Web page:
But The Woodmen! Not every stump-like grave marker is for a Woodman. In fact, here in the city of Pittsburgh, they seem to be extremely rare. To find one, you’ve got to kiss a lot of lumber-looking frogs. Woodmen markers will have that impressive insignia bearing the organization’s name or the dum tacet clamat phrase. Each will almost certainly date within the 30-ish year period from the 1890s to the 1920s.
Annette Stott, professor of art history at The University of Denver, seems to be the authority on Woodmen gravestones. Her article “The Woodmen of the World Monument Program,”(Markers XX: Annual Journal of the Association for Gravestone Studies, 2003) is a great introduction to the relatively short history of Woodmen of the World’s (WOW) membership/insurance policy-gets-you-a-free-gravestone program.
Stott was writing from Colorado, which is perhaps not coincidentally where the Woodmen–a secretive, fraternal order in the mold of Freemasons and Odd Fellows–were founded in 1883. (WOW headquarters moved to Omaha, known as the “Sovereign Camp,” in 1890. The insurance side of the business–rebranded as “Woodmen Life“–persists to this day.) She describes a very particular couple of styles for the monuments the Woodmen initially offered to supply their beneficiary members in good standing upon death.
When and how the Woodmen spread east is unclear, but they sure found a lot of takers in the Mon Valley. I’ve had a devil of a time locating any WOW stones in all of my hundreds of walks through giant Allegheny Cemetery; exactly one found (so far) in equally huge Homewood Cemetery. (Though I haven’t put in the same amount of time there.)
But Dravosburg–WOWza yowza! Richland Cemetery, just uphill from the bridge to McKeesport, has dozens of Woodmen monuments. There are so many in this medium-sized memorial park that at a certain point, your author just stopped looking. You can’t bag them all and I had a cookout to get to.
Stott describes the two original designs offered by the Woodmen program as “a six-and-a-half-foot monument consisting of a shaft surmounted by a draped urn … or a seven-and-a-half-foot tree trunk with the Woodmen of the World emblems carved in high relief.”
There is nothing resembling “a draped urn” on any of the WOW monuments at Richland, but tall tree trunks with the Woodmen emblem are in no short supply there. There is a strong similarity in all of these, but they’re not cookie-cutter copies, either. The placement of severed limbs, design of the deceased’s name plaque, and the monument’s base all vary from model to model.
One of these (Peter Wersderfer, below) is decidedly more ornate than all the rest, but whoever decided to face the monument north–so it would be perpetually backlit–never considered the trouble that would cause photographers in the blogosphere a century later. Sigh.
Even though one being a “member in good standing” was the initial qualification to be in the Woodmen of the World’s monument program, one has to assume the big seven- or eight-foot tree trunks had to cost a lot more than a simple flat slab. Money came into the system somewhere and it wasn’t going to pay out evenly across-the-board.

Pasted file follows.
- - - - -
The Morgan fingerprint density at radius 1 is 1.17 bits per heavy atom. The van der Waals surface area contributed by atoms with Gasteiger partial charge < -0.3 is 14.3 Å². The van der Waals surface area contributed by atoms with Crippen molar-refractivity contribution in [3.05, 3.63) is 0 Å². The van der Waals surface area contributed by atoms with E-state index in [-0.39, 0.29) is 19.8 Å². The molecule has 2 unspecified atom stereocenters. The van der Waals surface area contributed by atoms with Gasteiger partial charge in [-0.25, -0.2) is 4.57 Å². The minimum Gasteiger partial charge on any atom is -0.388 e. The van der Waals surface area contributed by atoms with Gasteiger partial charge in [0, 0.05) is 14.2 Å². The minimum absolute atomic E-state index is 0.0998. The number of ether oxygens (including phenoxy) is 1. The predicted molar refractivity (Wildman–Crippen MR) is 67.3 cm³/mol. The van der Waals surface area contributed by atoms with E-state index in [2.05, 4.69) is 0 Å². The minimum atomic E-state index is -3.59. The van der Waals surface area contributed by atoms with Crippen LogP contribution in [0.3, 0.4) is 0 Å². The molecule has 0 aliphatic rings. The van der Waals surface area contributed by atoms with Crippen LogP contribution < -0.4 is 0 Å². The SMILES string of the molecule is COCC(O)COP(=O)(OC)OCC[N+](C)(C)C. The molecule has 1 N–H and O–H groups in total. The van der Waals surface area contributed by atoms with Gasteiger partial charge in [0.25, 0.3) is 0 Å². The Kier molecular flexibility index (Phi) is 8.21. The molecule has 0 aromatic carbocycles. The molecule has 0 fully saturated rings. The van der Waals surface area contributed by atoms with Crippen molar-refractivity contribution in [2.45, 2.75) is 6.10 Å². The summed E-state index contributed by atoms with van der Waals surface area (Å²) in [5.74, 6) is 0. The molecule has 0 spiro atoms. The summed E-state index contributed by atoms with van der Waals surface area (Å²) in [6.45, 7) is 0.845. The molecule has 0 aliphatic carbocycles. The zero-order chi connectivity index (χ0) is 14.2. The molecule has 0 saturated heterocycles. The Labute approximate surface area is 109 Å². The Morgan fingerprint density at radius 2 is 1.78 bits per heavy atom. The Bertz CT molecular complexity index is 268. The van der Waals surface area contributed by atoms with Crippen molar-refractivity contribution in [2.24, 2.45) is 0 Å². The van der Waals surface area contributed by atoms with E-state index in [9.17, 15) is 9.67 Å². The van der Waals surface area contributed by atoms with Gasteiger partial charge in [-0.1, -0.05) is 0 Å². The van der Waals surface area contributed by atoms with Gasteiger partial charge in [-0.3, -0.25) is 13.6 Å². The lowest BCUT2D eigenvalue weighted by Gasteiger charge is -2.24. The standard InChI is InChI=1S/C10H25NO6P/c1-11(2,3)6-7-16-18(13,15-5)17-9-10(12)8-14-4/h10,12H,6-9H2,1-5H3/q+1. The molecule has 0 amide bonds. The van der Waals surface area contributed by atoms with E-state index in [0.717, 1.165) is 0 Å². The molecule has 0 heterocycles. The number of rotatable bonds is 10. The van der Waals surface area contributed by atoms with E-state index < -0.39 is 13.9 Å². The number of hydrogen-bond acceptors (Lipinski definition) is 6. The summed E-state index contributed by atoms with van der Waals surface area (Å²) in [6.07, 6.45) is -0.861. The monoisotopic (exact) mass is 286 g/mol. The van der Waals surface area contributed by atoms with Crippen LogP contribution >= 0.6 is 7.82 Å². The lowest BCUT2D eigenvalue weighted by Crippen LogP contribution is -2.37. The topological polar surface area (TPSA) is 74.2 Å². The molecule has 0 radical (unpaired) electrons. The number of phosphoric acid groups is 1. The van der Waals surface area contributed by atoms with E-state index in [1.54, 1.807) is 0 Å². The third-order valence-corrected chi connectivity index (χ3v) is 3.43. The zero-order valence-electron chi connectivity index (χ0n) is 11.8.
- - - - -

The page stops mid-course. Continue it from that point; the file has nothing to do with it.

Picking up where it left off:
So there are many Woodmen grave markers out there with no resemblance to trees or stumps or woodland anything. One can see by the examples below that there were a couple more common, much simpler designs and then a number of outliers that look like the monument carvers added the WOW emblem to other off-the-shelf models in their catalog.
Woodwomen of the World?
While there were undoubtedly many many ladies of the frontier who could accurately be described as “woodwomen,” it will come as a surprise to no one that a hundred years ago, a person required a Y chromosome to be eligible for the Woodmen of the World.
That doesn’t mean women were entirely excluded from memorials. Rather, as is so often the case, they arrived on WOW-branded markers partnered with their husbands or in their own separate, adjunct status.
Stott describes a particular version of this the Western U.S. “Women of Woodcraft, the female auxiliary of the Pacific Jurisdiction Woodmen of the World since 1898, also maintained a monument program.”
In Dravosburg, at least, there don’t appear to be any Women of Woodcraft, but rather a number of stones bearing typically female names and the seal-like imprint of the alternate Woodmen Circle. That title is objectively less cool than Women of Woodcraft, but we imagine the route to get there was pretty similar.
Woodmen of the Afterworld
Woodmen of the World grave markers exist for a relatively slim segment of history–approximately, the 1890s through the 1920s. This tracks with what we found in Dravosburg, although the earliest ones spotted are from 1907. The insurance program likely took some extra time to spread this far east.
Stott describes the end of things as a basic case of an unsustainable business model: